New York
    Domaine Select Wine Estates
    555 Eight Avenue
    Suite 2302
    New York, NY 10018

    New Jersey
    Hunterdon Brewing Co.
    45 Howard Street
    PO Box 811
    Phillipsburg, NJ 08865

  16. JWC says:

    John, I (like the others) remember your initial reaction to it and passed (even though I heard better reviews by others but I don’t value their opinions as much as I do yours) – I think I might have actually asked you point blank on your blog and gotten a response from you. The price was also an issue. As Texas points out, it’s close to $60 here in Houston and my thinking was similar to Texas’ – why pay that much when there is “just as good” if not “better”? I understand why a microdistillery cannot price their product(s) the way the bigger distilleries do – if they offer a product that is distinct and good, I would pay the premium (if nothing else, I like the idea of supporting the “small guy” who is doing a good job).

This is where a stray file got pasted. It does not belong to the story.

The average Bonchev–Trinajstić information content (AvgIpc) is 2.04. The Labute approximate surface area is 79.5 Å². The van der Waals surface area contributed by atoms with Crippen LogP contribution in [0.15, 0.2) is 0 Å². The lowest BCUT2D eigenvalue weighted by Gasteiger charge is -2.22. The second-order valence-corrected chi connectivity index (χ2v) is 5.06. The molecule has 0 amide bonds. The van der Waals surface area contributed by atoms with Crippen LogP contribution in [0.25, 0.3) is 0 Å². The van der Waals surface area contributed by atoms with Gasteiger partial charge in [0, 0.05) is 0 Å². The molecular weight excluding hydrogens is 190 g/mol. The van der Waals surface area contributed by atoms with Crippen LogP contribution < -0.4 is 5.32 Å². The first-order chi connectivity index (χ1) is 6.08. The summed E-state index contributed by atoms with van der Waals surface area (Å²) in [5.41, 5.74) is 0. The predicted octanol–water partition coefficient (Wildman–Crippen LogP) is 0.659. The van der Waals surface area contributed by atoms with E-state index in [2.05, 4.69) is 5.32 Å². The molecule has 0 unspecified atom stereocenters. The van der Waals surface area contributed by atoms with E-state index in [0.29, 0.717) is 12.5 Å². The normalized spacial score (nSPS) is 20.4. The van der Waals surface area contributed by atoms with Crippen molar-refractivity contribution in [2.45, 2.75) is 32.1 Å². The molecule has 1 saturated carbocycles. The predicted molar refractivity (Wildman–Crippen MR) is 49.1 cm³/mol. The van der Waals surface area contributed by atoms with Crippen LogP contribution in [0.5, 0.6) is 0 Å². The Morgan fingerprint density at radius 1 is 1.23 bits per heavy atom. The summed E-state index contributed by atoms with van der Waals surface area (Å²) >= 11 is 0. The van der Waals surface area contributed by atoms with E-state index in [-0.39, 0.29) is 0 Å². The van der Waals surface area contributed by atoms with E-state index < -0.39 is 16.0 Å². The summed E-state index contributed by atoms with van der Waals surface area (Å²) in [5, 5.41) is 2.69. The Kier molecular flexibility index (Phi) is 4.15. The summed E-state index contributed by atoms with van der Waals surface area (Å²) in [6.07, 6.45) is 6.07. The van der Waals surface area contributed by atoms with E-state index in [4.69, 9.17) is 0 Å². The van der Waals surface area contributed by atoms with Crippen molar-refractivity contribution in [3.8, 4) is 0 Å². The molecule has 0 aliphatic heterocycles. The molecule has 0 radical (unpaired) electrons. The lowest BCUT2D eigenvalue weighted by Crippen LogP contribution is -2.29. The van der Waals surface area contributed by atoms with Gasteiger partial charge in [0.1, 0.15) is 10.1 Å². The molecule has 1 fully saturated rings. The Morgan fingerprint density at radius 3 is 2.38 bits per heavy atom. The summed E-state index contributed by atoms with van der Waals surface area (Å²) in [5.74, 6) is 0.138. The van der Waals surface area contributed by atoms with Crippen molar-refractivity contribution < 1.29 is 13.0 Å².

John, a question about this and your other award winners – how would you rate them in your “number” rankings? The reason why I am asking is, theoretically, just because a whisk(e)y wins an award in your category, it doesn’t mean that such whisk(e)y is rated a 90 or higher, correct? It just means that in your opinion, it was the best in it’s category.

    • John Hansell says:

      JWC, that’s a very good question. This whiskey is also being formally reviewed in Malt Advocate (The next issue next issue is already designed, so it will go in the issue after that). I will probably score it in the mid-80s–a very good whiskey. This category is weaker than others because the distilleries must be making whiskey fewer than 10 years, and the whiskeys, therefore will also be fairly young.